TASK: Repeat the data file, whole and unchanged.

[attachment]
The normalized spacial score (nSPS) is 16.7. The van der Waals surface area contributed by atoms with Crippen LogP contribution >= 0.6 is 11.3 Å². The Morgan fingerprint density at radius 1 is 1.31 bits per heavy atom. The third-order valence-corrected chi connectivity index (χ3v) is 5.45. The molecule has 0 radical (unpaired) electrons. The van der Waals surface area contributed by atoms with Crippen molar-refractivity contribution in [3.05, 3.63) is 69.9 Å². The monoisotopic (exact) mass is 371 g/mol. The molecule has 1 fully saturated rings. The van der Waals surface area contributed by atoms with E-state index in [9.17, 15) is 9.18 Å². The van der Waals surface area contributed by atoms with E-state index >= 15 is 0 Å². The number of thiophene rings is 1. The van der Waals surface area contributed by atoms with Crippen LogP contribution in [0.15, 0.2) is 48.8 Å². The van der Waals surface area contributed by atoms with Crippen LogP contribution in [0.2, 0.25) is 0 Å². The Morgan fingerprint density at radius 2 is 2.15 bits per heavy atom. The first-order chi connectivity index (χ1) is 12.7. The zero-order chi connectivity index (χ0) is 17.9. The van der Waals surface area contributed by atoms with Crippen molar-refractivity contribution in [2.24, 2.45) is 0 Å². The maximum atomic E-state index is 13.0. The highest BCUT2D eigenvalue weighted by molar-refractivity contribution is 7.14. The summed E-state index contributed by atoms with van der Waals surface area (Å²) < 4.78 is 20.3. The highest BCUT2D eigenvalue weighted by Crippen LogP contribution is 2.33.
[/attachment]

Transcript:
The normalized spacial score (nSPS) is 16.7. The van der Waals surface area contributed by atoms with Crippen LogP contribution >= 0.6 is 11.3 Å². The Morgan fingerprint density at radius 1 is 1.31 bits per heavy atom. The third-order valence-corrected chi connectivity index (χ3v) is 5.45. The molecule has 0 radical (unpaired) electrons. The van der Waals surface area contributed by atoms with Crippen molar-refractivity contribution in [3.05, 3.63) is 69.9 Å². The monoisotopic (exact) mass is 371 g/mol. The molecule has 1 fully saturated rings. The van der Waals surface area contributed by atoms with E-state index in [9.17, 15) is 9.18 Å². The van der Waals surface area contributed by atoms with E-state index >= 15 is 0 Å². The number of thiophene rings is 1. The van der Waals surface area contributed by atoms with Crippen LogP contribution in [0.15, 0.2) is 48.8 Å². The van der Waals surface area contributed by atoms with Crippen LogP contribution in [0.2, 0.25) is 0 Å². The Morgan fingerprint density at radius 2 is 2.15 bits per heavy atom. The first-order chi connectivity index (χ1) is 12.7. The zero-order chi connectivity index (χ0) is 17.9. The van der Waals surface area contributed by atoms with Crippen molar-refractivity contribution in [2.24, 2.45) is 0 Å². The maximum atomic E-state index is 13.0. The highest BCUT2D eigenvalue weighted by molar-refractivity contribution is 7.14. The summed E-state index contributed by atoms with van der Waals surface area (Å²) < 4.78 is 20.3. The highest BCUT2D eigenvalue weighted by Crippen LogP contribution is 2.33.